The Highs and Lows of Alcohol Tolerance | Banyan Massachusetts
 

You have probably watched in amusement as a friend gets visibly drunk after one drink or watched another friend knock several drinks back without any problems.

For some people, one drink is enough to leave them feeling buzzed while other people may need several before they feel anything. Drinking is different for everyone and a lot of it depends on a person’s alcohol tolerance.

What Is Alcohol Tolerance?

Alcohol tolerance refers to the body’s response to alcohol and the effects that alcohol has on them. A person’s tolerance to alcohol can range from high to low and may also vary over time. Generally, the greater amount you drink and the more frequently, the higher your alcohol tolerance, but there are other factors at play. Alcohol tolerance may also lead to alcohol dependence, and those who struggle with their drinking should get alcohol abuse treatment as the long-term effects of alcohol can be severe. A person’s alcohol tolerance depends on several factors including:

  • Drinking habits
  • Weight
  • Gender
  • Genetics & family history
  • Health

As a person drinks more alcohol on a regular basis, the body will make adjustments to compensate for the increased amount of alcohol in its system. The liver will produce larger amounts of enzymes that break down the alcohol and the brain will suppress the function of certain neurotransmitters so that the effects of alcohol are not as strong. In general, the more a person weighs, the higher their alcohol tolerance will be as well. There is also evidence to support that men have a higher tolerance to alcohol than women that may be attributed to a gender difference in body water content.1 Some of difference in alcohol tolerance may also be attributed to a person’ genetics or family history. Some research suggests that people with a family history of alcoholism may have a higher tolerance than normal.2 Of course, health can also play a large role in how a person experiences the effects of alcohol.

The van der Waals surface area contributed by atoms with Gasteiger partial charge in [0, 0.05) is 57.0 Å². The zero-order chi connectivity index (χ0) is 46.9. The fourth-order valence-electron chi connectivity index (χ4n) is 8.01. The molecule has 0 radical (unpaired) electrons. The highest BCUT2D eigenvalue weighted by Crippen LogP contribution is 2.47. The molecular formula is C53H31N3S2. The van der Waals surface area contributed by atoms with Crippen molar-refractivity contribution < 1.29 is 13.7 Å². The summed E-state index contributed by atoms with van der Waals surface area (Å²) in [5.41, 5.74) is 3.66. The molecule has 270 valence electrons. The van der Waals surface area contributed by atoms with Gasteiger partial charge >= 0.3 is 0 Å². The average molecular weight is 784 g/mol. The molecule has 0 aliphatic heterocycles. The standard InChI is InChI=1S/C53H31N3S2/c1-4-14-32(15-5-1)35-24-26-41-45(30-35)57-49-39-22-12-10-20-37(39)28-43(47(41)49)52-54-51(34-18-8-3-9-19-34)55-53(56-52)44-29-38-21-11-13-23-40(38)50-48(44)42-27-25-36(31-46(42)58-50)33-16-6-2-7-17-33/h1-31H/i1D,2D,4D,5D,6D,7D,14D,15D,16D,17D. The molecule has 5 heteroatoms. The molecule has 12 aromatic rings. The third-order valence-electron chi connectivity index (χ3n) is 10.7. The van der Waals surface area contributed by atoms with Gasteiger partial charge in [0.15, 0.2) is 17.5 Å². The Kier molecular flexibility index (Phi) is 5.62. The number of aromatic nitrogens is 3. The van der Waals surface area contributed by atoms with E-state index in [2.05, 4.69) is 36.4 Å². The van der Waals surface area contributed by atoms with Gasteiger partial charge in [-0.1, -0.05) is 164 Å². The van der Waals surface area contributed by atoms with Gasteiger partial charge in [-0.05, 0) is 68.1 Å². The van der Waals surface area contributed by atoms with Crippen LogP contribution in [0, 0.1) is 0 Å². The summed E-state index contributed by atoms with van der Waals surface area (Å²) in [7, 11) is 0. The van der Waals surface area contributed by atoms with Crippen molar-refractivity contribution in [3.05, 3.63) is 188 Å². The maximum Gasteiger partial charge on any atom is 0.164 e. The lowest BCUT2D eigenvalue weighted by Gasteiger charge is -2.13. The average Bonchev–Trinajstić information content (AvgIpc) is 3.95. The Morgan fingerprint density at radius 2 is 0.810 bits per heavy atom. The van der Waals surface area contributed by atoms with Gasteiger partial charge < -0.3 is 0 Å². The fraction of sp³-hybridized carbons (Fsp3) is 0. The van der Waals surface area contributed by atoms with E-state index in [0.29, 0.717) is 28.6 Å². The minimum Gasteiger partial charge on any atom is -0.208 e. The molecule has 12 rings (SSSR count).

Alcohol Tolerance vs. Alcohol Dependence

While some people may use alcohol tolerance and alcohol dependence interchangeably, the two terms are different. Alcohol tolerance refers to the body’s response to alcohol and can be high or low. Alcohol dependence is often related to a high alcohol tolerance, but it specifically relates to the point at which a person’s body becomes reliant on alcohol and experiences withdrawal without it. Those with a high alcohol tolerance can drink a lot without experiencing dramatic effects, but they may not be dependent. Those who are dependent on alcohol may likely have a high tolerance from years of heavy drinking, but they also begin to crave alcohol when they are without it. When dependence develops, it is important to enlist the help of a substance abuse treatment center before your drinking problems begin to negatively  impact other aspects of your life.

The Dangers of High Alcohol Tolerance

While some people brag about their high alcohol tolerance, this is not something worth celebrating. While a low alcohol tolerance may get people drunk faster, these people may not be at risk like those with a high alcohol tolerance.

A high alcohol tolerance can be dangerous for several reasons. For one thing, a high alcohol tolerance can give the false assumption of safety. Those who drink but do not appear drunk may be more inclined to engage in activities that they shouldn’t such as driving. While they may not seem that intoxicated, their motor skills and reflexes are still impaired.  Those with a high alcohol tolerance will also drink more alcohol in order to feel the same effects. This heavy drinking, especially over time, can lead to serious health problems than those who drink less may be able to avoid. Unfortunately, increased tolerance can also lead to dependence as the drinker continually has to ingest more alcohol to feel the effects of alcohol.

Because drinking is socially acceptable, it is easy to get carried away, but our PHP rehab in Boston is here to help when you have crossed this line. If you believe your relationship with alcohol has become unhealthy, do not wait to get help. The longer you put off treatment, the worse off you may be.




At Banyan Massachusetts, we help people with drinking and drug problems move past their addiction and create healthier lives. If you or a loved one is ready to begin or just wants to learn more, call us today at 888-280-4763.


Sources:

  1. NIH - Gender Differences in Moderate Drinking Effects
  2. ScienceDaily - Alcohol Tolerance Associated With Family History
 

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Alyssa
Alyssa
Alyssa is Banyan’s Director of Digital Marketing & Technology. After overcoming her own struggles with addiction, she began working in the treatment field in 2012. She graduated from Palm Beach State College in 2016 with additional education in Salesforce University programs. A part of the Banyan team since 2016, Alyssa brings over 5 years of experience in the addiction treatment field.